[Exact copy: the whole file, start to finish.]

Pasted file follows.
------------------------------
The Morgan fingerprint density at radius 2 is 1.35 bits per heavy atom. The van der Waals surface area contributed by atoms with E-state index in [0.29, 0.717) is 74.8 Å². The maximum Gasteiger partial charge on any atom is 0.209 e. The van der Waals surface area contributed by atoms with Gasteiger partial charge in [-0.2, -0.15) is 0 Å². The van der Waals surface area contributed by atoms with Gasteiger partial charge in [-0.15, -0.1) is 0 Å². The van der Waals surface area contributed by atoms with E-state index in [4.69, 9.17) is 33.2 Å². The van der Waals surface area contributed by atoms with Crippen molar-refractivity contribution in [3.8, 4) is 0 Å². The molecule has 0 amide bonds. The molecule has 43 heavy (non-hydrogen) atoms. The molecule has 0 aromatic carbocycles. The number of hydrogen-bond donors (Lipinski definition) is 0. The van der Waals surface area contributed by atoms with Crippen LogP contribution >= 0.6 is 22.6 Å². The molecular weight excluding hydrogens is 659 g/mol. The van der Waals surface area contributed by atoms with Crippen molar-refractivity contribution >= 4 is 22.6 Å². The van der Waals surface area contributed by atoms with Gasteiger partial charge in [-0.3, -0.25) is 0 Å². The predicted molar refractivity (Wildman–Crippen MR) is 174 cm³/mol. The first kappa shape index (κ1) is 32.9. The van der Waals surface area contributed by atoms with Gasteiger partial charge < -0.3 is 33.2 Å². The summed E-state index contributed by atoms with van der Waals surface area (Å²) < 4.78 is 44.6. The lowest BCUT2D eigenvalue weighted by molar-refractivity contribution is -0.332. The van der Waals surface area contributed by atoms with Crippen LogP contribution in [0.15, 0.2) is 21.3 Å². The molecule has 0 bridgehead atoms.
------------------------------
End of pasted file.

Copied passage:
The Morgan fingerprint density at radius 2 is 1.35 bits per heavy atom. The van der Waals surface area contributed by atoms with E-state index in [0.29, 0.717) is 74.8 Å². The maximum Gasteiger partial charge on any atom is 0.209 e. The van der Waals surface area contributed by atoms with Gasteiger partial charge in [-0.2, -0.15) is 0 Å². The van der Waals surface area contributed by atoms with Gasteiger partial charge in [-0.15, -0.1) is 0 Å². The van der Waals surface area contributed by atoms with E-state index in [4.69, 9.17) is 33.2 Å². The van der Waals surface area contributed by atoms with Crippen molar-refractivity contribution in [3.8, 4) is 0 Å². The molecule has 0 amide bonds. The molecule has 43 heavy (non-hydrogen) atoms. The molecule has 0 aromatic carbocycles. The number of hydrogen-bond donors (Lipinski definition) is 0. The van der Waals surface area contributed by atoms with Crippen LogP contribution >= 0.6 is 22.6 Å². The molecular weight excluding hydrogens is 659 g/mol. The van der Waals surface area contributed by atoms with Crippen molar-refractivity contribution >= 4 is 22.6 Å². The van der Waals surface area contributed by atoms with Gasteiger partial charge in [-0.3, -0.25) is 0 Å². The predicted molar refractivity (Wildman–Crippen MR) is 174 cm³/mol. The first kappa shape index (κ1) is 32.9. The van der Waals surface area contributed by atoms with Gasteiger partial charge < -0.3 is 33.2 Å². The summed E-state index contributed by atoms with van der Waals surface area (Å²) < 4.78 is 44.6. The lowest BCUT2D eigenvalue weighted by molar-refractivity contribution is -0.332. The van der Waals surface area contributed by atoms with Crippen LogP contribution in [0.15, 0.2) is 21.3 Å². The molecule has 0 bridgehead atoms.